or mass spectroscopy

Analytic technique by which chemical substances are identified by sorting gaseous ions by mass using electric and magnetic fields.
, IR and elemental analysis Elemental analysis is a process where a sample of some material (e.g., soil, waste or drinking water, bodily fluids, minerals, chemical compounds) is analyzed for its elemental and sometimes isotopic composition.  information should ideally point to an unambiguous two-dimensional molecular formula that can then be translated into a three-dimensional model within the global optimisation program. If the input structure is incorrect, then the full crystal structure cannot be determined correctly. However, if the input structure is close to that of the correct structure, it may still be possible to interpret the resultant "incorrect" crystal structure in such a way as to lead to the correct structure. For example, during the structure determination of [([C.sub.5][H.sub.4]B(C[H.sub.3]))[.sub.2]Fe]-4,4'-bipyridine polymer from synchrotron x-ray powder data [11], initial attempts to solve the structure resulted in crystal structures in which the basic repeat unit was not long enough to cross the unit cell and complete the polymeric polymeric /poly·mer·ic/ (pol?i-mer´ik) exhibiting the characteristics of a polymer.

1. Having the properties of a polymer.

 structure, indicating an error in the input model. Upon checking, it was found that a one "B(C[H.sub.3])[.sub.2]" unit had accidentally been omitted from the two-dimensional sketch upon which the input model was based. Upon insertion of this group into the model, a crystal structure was obtained in which the monomer monomer (mŏn`əmər): see polymer.

Molecule of any of a class of mostly organic compounds that can react with other molecules of the same or other compounds to form very large molecules (polymers).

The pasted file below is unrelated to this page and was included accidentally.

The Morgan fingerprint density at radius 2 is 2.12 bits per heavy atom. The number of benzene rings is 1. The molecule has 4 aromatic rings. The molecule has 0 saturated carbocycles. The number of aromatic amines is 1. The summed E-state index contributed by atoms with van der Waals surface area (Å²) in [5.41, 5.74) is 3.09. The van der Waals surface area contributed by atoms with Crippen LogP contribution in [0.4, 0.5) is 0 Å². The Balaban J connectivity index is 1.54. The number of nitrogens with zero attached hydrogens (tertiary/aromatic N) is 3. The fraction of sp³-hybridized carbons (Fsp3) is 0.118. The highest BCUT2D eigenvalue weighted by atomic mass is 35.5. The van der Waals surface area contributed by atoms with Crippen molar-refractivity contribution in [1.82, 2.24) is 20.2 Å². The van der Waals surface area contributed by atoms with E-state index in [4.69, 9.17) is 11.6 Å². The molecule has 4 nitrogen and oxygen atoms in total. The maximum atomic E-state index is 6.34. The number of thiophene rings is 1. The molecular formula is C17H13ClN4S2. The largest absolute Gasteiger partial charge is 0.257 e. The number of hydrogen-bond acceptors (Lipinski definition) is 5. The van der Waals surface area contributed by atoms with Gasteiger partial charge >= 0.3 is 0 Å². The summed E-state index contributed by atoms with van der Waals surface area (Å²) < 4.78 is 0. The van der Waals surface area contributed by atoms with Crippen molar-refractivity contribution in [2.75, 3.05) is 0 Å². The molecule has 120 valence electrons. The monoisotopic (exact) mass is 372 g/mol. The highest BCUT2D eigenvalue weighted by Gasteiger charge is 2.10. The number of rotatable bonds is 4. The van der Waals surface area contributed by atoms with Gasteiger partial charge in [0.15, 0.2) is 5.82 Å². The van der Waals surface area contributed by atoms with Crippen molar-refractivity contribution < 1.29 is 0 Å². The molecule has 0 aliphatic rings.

unit was able to span the unit cell and form a polymeric chain, giving a satisfactory Rietveld refinement.

Other, less significant inaccuracies in the input molecular structure can sometimes be tolerated. For example, hydrogen atoms are frequently omitted from input models in order to simplify their construction or to speed up the calculation of structure factors by decreasing the number of contributing atoms that need to be considered. Such an omission is unlikely to hinder a structure determination unless it constitutes a significant part (for example, 20%) of the overall scattering power of the molecule. Often, decisions about the correctness of a particular structural feature can be deferred to the structure completion stage, or structural ambiguities handled in a multi-solution approach. For example, both the cis and trans isomers isomers (ī´sōmurz), 1. organic compounds having the same empirical formula–i.e.
 of a molecule can be constructed and optimised independently against the diffraction data in order to determine which one is correct. The application of traditional "structure completion" methods such as Fourier recycling are still extremely valuable at the end of a global optimisation structure solution, as they can indicate the presence of features that the chemist failed to note or anticipate e.g. solvent of crystallisation.

2.2 Data Collection